The story is full of little plot twists and details. There’s a hilarious subplot, a bad date with Sean, a guy out of Tovah’s past, that features Pennsylvania scrapple. She asks what that is, and he tells her, “It’s everything from the pig except the meat.” That isn’t even the bad part of the date. He calls her “Big Bones.” “She could never mate with a man who called her Big Bones, even once, even in jest. She could never expose her eggs to such a jerk.” It seems like a silly reason to reject someone she was swept away by sixteen years earlier. Again, it’s a character trait, not a story flaw. I’m not sure how the whole episode fits into the story; it sort of feels like a sketch that was written, and it was so rich he just couldn’t discard it when he took the story in a different direction so he shoehorned it in. But I doubt a writer of Sam Lipsyte’s calibre and stature would need to bother with such things.

Tovah has some very definitive views on women as mothers and breadwinners. When she says, “The newer [lies] claimed that all committed mothers could also manage bejewelled careers, that only the weak had to choose,” I want to cheer, except she doesn’t have a bejewelled career because she’s not much of a poet and she’s not a mother because she repels people. She’s even somewhat aware of this: “People had eased away from Tovah. She had become a tad too prickly, she figured, or self-sufficient.” That contradiction, again. Repeat after me: it’s not a story flaw.

She discovers Randy is rich (and just happens to finance a mediocre poetry journal titled Glyphonym; since “glyph,” the name of Randy’s company, is a word or sound in picture form, and “nym” is name, it made sense, and I didn’t realize until I googled that looking for art that a glyphonyx is a roach-like bug; I don’t think that’s an accident), after he uses his influence to have her hours changed to coincide with Dezzy’s. She starts fantasizing about him leaving his wife and marrying her, giving her the baby she wants, a journal to spruce up and put her poetry in, and the resources with which to handle it all. He hires her to sit for her on the nanny’s day off, and somehow she has a moment of truth:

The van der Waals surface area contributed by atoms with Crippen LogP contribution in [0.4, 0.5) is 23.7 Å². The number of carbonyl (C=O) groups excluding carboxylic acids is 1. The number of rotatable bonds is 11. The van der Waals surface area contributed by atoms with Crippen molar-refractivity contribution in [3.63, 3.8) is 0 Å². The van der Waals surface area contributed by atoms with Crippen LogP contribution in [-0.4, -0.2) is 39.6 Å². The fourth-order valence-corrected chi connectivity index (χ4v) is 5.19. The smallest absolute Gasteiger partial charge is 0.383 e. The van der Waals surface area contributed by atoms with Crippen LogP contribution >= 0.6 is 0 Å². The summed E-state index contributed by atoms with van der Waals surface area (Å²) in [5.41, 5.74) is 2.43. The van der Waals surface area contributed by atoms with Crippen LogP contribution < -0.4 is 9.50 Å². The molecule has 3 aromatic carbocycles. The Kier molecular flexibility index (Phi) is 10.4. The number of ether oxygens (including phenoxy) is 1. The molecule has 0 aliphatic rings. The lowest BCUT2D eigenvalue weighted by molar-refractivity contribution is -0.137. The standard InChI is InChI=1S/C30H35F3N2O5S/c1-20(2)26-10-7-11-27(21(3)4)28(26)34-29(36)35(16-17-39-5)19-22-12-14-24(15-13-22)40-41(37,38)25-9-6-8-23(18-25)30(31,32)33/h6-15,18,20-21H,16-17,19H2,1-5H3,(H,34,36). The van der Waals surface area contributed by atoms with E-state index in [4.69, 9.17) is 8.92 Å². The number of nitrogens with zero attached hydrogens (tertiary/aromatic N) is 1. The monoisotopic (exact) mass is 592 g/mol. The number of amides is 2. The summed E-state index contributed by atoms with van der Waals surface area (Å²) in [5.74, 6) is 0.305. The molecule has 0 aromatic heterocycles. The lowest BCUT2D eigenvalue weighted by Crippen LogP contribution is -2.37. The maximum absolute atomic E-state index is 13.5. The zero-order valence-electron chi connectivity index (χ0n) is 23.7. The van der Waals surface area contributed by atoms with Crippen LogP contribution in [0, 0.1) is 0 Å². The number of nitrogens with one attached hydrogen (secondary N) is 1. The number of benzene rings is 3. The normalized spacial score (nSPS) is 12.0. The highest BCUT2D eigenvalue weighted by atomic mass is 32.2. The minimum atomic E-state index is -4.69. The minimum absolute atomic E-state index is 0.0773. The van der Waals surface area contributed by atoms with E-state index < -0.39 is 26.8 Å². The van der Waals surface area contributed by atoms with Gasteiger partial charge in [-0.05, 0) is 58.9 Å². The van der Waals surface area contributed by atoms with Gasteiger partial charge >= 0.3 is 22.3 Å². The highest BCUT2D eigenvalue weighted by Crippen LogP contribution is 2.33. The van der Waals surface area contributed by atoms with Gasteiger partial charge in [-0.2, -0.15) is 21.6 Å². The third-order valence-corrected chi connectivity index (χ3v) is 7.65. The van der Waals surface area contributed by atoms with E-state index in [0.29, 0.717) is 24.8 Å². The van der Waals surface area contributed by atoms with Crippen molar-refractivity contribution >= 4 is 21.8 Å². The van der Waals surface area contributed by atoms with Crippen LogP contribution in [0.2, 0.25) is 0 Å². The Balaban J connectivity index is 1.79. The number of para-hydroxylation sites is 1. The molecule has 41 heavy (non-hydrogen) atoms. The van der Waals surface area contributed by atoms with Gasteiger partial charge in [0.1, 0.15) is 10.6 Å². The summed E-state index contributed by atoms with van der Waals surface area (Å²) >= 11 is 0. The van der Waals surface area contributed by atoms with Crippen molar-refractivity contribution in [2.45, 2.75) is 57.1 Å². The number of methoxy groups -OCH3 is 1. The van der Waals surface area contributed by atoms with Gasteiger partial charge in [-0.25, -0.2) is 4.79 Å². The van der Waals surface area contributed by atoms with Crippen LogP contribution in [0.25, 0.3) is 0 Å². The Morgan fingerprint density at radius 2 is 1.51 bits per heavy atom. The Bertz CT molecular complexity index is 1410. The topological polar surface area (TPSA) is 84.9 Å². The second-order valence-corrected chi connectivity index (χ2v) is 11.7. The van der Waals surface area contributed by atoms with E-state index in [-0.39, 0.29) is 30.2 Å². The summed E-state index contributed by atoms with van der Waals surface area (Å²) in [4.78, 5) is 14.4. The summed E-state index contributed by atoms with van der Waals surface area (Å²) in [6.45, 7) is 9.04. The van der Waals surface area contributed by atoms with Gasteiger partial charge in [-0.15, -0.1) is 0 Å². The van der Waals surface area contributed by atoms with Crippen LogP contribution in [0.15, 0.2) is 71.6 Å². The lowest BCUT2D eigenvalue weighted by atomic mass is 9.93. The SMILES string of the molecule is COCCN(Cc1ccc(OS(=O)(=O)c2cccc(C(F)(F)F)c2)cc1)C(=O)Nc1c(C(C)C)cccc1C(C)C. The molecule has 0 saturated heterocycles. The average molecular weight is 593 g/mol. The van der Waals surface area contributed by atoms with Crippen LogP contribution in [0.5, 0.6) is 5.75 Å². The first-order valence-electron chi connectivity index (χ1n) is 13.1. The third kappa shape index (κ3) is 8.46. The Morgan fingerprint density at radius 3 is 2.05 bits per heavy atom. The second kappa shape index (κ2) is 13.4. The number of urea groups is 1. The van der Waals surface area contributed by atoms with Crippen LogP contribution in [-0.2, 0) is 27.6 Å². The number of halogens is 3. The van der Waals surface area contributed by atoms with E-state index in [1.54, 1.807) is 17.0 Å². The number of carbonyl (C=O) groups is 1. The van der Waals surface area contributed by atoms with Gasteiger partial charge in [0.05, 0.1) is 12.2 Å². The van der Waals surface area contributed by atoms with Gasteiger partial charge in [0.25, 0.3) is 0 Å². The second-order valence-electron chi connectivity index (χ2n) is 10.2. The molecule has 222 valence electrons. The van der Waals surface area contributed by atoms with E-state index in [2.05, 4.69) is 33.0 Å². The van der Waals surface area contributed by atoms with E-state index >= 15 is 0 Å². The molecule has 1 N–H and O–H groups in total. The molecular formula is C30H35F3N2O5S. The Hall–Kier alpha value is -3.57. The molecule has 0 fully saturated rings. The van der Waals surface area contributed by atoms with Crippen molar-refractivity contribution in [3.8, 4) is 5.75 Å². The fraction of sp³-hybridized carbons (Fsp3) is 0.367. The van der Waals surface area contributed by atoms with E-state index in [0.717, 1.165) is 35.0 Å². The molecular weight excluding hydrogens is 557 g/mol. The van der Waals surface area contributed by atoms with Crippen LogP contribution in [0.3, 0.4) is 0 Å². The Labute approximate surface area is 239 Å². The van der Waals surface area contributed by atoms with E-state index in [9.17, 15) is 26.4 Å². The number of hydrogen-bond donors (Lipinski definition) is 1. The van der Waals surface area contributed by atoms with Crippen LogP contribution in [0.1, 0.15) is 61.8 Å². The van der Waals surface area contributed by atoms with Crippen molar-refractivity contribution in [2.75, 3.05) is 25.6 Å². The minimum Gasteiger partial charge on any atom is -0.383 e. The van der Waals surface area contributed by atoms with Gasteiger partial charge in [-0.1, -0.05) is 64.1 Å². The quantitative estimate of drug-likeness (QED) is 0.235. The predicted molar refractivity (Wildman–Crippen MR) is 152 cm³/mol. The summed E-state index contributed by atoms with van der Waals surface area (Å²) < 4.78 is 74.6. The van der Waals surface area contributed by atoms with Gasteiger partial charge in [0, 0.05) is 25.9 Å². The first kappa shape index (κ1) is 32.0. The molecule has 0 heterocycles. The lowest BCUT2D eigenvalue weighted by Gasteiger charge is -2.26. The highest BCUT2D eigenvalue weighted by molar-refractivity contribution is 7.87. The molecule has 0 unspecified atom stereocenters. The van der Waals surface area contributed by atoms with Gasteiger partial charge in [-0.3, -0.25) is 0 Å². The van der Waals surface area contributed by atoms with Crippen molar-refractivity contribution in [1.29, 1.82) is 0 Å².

You think you know yourself, the world. You think you’ve got a bead on everybody else’s bullshit, but what about your own? She’d had delusions of using this man because somehow he deserved it. Now she wondered if she even deserved to watch Dezzy.

As in “Deniers,” this moment of truth doesn’t last long. She’s babysitting for Dezzy one Saturday when he comes home from some event, reveals the woman she’d assumed was his wife is his sister, and pours them drinks. She flinches when he touches her neck: “We’re grown up and broken, just like everybody else. Stop acting like a precious flower,” he tells her. She gives an amazing speech: